Flood Re, the UK’s government-backed reinsurance scheme, has partnered with researchers at Lighthill Risk Network, as well as a number of re/insurers and brokers, to produce a collaborative report on ways to improve flood risk understanding and management.
The research project compiles input from Swiss Re, SCOR, Allianz, Aspen, Lloyds TSB, Direct Line, Willis Re and Guy Carpenter to identify challenges and priorities for flood risk modelling.
The highest-ranked research priority was vulnerability curves, as re/insurers felt that current damage ratios oversimplified the reality of damage distributions.
This was followed by the correlation of rainfall/flood and windstorm hazards, with re/insurers stating they would like to assess the contribution of flood losses to wind events and vice versa.
Flood Re and Lighthill noted that flood risk is a particularly challenging peril to model given that losses are becoming exacerbated due to complex factors such as urbanisation, more buildings in exposed areas, failed land-use practices, and climate change.
“Our in-house experts, together with the team at The Lighthill Risk Network, have identified the key challenges that the reinsurance industry is facing with modelling flood risk,” said Gary McInally, Chief Actuary of Flood Re.
“Flood risk modelling and the production and use of related underwriting tools, is challenging but essential for insurer understanding of risk and appropriate pricing of policies,” he explained.
“We hope that this report will inform and encourage further research into how flood risk modelling can be improved, which will help us and the wider industry to better understand flooding and support more people living in flood prone areas.”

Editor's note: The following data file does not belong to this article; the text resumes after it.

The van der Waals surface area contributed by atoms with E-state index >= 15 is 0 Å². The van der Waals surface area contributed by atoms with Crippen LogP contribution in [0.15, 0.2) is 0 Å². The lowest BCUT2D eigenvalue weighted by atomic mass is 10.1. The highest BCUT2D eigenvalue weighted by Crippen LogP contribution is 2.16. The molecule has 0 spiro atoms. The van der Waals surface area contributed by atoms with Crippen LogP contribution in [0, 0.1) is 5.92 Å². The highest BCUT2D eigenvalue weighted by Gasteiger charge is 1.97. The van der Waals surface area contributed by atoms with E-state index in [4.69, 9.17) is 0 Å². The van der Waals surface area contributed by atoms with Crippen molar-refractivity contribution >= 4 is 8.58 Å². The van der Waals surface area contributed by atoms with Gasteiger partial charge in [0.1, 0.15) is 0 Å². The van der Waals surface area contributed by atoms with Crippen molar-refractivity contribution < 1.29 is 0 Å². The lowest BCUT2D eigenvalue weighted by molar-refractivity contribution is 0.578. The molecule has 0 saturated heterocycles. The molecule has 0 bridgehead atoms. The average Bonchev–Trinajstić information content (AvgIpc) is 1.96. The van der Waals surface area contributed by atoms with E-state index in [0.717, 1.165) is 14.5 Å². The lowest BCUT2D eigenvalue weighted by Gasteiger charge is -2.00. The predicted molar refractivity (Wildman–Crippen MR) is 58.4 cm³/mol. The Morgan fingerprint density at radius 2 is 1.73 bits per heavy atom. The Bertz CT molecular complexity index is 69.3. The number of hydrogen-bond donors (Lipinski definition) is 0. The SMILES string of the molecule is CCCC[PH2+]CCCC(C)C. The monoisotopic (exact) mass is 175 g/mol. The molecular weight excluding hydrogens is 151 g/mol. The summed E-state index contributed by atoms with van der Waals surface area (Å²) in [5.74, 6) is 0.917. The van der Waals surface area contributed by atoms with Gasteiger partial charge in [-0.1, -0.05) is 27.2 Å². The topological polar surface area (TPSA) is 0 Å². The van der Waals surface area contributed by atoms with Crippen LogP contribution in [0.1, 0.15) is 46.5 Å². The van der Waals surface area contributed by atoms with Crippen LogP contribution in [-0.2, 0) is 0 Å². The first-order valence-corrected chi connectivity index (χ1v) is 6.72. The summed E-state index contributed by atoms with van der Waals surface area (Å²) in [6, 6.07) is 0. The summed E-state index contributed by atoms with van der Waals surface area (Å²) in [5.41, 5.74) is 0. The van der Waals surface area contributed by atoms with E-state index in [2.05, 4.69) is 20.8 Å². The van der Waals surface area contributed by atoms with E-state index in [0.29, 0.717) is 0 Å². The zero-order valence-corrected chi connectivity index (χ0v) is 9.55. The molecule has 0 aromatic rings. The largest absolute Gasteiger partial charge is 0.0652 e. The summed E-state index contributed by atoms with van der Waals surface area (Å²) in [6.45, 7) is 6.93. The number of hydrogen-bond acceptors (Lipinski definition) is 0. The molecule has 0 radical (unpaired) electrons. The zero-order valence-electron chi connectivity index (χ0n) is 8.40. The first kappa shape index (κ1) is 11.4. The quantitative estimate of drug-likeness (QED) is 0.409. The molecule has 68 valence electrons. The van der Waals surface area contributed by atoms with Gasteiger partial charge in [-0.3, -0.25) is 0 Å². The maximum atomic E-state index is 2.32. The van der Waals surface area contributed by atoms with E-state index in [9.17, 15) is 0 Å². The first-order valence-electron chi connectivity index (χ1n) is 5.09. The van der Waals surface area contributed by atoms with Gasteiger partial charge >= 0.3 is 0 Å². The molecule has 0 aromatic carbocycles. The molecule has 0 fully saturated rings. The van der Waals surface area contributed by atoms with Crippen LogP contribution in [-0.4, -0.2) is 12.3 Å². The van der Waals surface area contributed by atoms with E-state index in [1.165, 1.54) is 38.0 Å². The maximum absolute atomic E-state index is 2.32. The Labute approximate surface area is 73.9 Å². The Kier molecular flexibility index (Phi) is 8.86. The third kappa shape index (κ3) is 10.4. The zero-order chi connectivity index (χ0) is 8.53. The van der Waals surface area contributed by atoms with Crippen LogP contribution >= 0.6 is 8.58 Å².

Dickie Whitaker, Chief Executive at Lighthill, also commented: “We are delighted to support this pioneering and collaborative initiative to prioritise and improve the (re)insurance industry’s understanding of and modelling for flood risk and its collaboration with academia.”
Compared to other sectors, (re)insurance has not been prominent on academic research spending,” he continued. “One of the roles of the Lighthill Risk Network in this initiative is to improve the linkages between academia and the (re)insurance Industry – aggregating large companies to help fund research and bridge this gap.”
“We want to draw knowledge and innovation from academia into insurance and help improve flood model methodologies and development, as well as support end-user validation of flood models, and help improve accuracy of results through improved input data,” Whitaker added.
“Collaborating with key reinsurers and government insurance initiative Flood Re is critical to the success of this research project, which could have a global impact and transform the way we understand and manage flood risks, helping us better mitigate these risks and model for them.”